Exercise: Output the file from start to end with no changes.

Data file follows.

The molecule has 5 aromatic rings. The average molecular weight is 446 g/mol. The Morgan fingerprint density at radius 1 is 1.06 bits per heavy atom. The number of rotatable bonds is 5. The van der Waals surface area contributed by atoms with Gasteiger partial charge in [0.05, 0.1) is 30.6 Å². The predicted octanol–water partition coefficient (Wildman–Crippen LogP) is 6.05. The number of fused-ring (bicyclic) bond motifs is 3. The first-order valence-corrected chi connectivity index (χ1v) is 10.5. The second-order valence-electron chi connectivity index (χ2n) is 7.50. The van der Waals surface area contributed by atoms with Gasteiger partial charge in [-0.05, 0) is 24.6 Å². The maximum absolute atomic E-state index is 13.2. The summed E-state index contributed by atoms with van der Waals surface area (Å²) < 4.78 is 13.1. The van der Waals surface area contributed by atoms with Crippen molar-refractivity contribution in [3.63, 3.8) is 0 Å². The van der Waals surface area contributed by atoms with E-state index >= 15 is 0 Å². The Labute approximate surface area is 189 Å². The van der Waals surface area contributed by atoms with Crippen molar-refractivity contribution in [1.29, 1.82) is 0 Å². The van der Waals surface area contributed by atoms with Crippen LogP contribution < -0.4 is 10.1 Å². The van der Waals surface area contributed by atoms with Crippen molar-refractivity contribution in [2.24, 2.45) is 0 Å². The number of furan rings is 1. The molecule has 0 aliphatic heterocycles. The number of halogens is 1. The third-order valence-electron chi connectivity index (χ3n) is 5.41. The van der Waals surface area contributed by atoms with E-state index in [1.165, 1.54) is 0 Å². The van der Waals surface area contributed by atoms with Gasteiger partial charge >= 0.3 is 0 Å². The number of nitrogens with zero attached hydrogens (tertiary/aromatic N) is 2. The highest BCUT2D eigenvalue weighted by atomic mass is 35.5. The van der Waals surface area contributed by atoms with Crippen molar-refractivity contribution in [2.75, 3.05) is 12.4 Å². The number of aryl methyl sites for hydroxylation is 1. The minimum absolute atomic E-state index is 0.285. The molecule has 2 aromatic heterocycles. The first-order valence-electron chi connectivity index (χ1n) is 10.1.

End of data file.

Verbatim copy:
The molecule has 5 aromatic rings. The average molecular weight is 446 g/mol. The Morgan fingerprint density at radius 1 is 1.06 bits per heavy atom. The number of rotatable bonds is 5. The van der Waals surface area contributed by atoms with Gasteiger partial charge in [0.05, 0.1) is 30.6 Å². The predicted octanol–water partition coefficient (Wildman–Crippen LogP) is 6.05. The number of fused-ring (bicyclic) bond motifs is 3. The first-order valence-corrected chi connectivity index (χ1v) is 10.5. The second-order valence-electron chi connectivity index (χ2n) is 7.50. The van der Waals surface area contributed by atoms with Gasteiger partial charge in [-0.05, 0) is 24.6 Å². The maximum absolute atomic E-state index is 13.2. The summed E-state index contributed by atoms with van der Waals surface area (Å²) < 4.78 is 13.1. The van der Waals surface area contributed by atoms with Crippen molar-refractivity contribution in [3.63, 3.8) is 0 Å². The van der Waals surface area contributed by atoms with E-state index >= 15 is 0 Å². The Labute approximate surface area is 189 Å². The van der Waals surface area contributed by atoms with Crippen molar-refractivity contribution in [1.29, 1.82) is 0 Å². The van der Waals surface area contributed by atoms with Crippen LogP contribution < -0.4 is 10.1 Å². The van der Waals surface area contributed by atoms with Crippen molar-refractivity contribution in [2.24, 2.45) is 0 Å². The number of furan rings is 1. The molecule has 0 aliphatic heterocycles. The number of halogens is 1. The third-order valence-electron chi connectivity index (χ3n) is 5.41. The van der Waals surface area contributed by atoms with E-state index in [1.165, 1.54) is 0 Å². The van der Waals surface area contributed by atoms with Gasteiger partial charge >= 0.3 is 0 Å². The number of nitrogens with zero attached hydrogens (tertiary/aromatic N) is 2. The highest BCUT2D eigenvalue weighted by atomic mass is 35.5. The van der Waals surface area contributed by atoms with Crippen molar-refractivity contribution in [2.75, 3.05) is 12.4 Å². The number of aryl methyl sites for hydroxylation is 1. The minimum absolute atomic E-state index is 0.285. The molecule has 2 aromatic heterocycles. The first-order valence-electron chi connectivity index (χ1n) is 10.1.